Henry J (founder of support group, person with ADD)

As the founder of the support group my expectations have been met because of the hard work of others. The group provides knowledge about ADHD, suggestions on how to manage it, and offers the comfort of others. Above all with this group you will find the much needed encouragement and assistance in your daily struggles with ADHD.

M. Bennett (person with ADD, parent, teacher)

Growing up as a child with ADD, my mother was involved in support groups for information, sharing and understanding. Without the information shared with her by others, I am not sure what the outcome would have been for my education and opportunity. Now as a special education teacher and mother of a young person with ADD, I truly understand the need for the support and information gained from support groups. A support group certainly helps to stay informed of the new information, research and education trends.

Mary B. (parent, grandparent and advocate)

When I learned that my child had ADHD many, many years ago, there was little information out there and google didn’t exist. Through mentors, knowledgeable practitioners and most of all other parents, I learned how to advocate for my child’s needs. Other parents were a great source of information sharing, support and comfort in knowing that I was not in this alone. Many years later as a parent and professional, I see the benefit and need of support groups for parents and adults dealing with ADHD. Even though the internet has an unlimited amount of information, the human element of support is missing.

Stephen M. (person with ADHD and parent)

Personally, having struggled with ADHD my entire life, and now, as a parent of an ADD teenager, gathering with others dealing with many of the same issues has been absolutely invaluable! I’ve learned countless tips and tricks to help me deal with the day-to-day challenges of ADHD, but, more importantly, I’ve come to realize that I’m not alone.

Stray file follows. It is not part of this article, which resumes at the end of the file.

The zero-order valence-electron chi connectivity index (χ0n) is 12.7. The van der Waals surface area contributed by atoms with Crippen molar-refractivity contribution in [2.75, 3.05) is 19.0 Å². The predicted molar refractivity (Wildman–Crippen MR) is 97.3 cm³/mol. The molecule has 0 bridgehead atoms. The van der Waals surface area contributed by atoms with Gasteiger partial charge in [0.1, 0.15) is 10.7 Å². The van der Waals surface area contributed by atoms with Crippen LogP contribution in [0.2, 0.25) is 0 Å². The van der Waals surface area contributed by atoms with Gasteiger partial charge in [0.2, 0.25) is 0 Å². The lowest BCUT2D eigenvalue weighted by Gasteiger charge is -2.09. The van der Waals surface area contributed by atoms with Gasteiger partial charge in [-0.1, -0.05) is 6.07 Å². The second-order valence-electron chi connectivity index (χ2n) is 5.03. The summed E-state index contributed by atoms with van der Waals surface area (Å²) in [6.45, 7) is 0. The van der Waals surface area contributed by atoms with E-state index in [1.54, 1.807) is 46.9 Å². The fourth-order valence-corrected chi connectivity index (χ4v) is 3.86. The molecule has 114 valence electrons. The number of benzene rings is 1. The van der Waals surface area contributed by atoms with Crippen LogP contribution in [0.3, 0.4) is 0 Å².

Karen C. (mother of a child with ADHD)

Although I had suspected my child had ADHD, when he actually received a diagnosis, I felt lost, adrift, and alone. There is an overwhelming amount of information to sort through, and this information changes from year to year as more is learned about ADHD. The ADHD Support Group provides a way to meet with other people with the same concerns, and learn the latest information, presented by experts.

With the information I have learned from the meetings and the support of the group, I feel much more confident in my parenting and the choices I make for my son and our family. I’ve learned parenting skills that help me to be more patient with my son, and science that helps me to understand what medication can and cannot do. Parenting a child with ADHD can be tough! The ADHD Support Group meetings help me to know when I’m on the right track and when I could change something to make an improvement.

Damian W. (friend of person with ADHD)

I always heard of Attention-Deficit/Hyperactivity Disorder (ADHD). In my college years, it was simply referred as ADD and I knew some classmates that had to regularly take medication for it. But it seemed I never had a full understanding of the condition. It was not until I was in a professional work environment where I was interacting with and dependent on the output of a co-worker with ADHD started to really understand. This person was smart, an out of the box thinker and full of energy. However, this person came across as very disorganized, easily distracted, missing important deadlines and not fully communicating with the team. It was at this moment that I saw the need to have a better understanding of ADHD.

This support groups bring together people who are going through or have gone through similar experiences. Having the opportunity for people to share personal experiences and feelings, coping strategies, or offer firsthand information has help me develop a greater understand of ADHD and how to properly interact in certain situations.

If you haven’t yet found a support group, consider giving this one a try. There is no cost, the meeting is about an hour long, there are regular guest speakers, they can be attended in-person or virtually and there is no cost.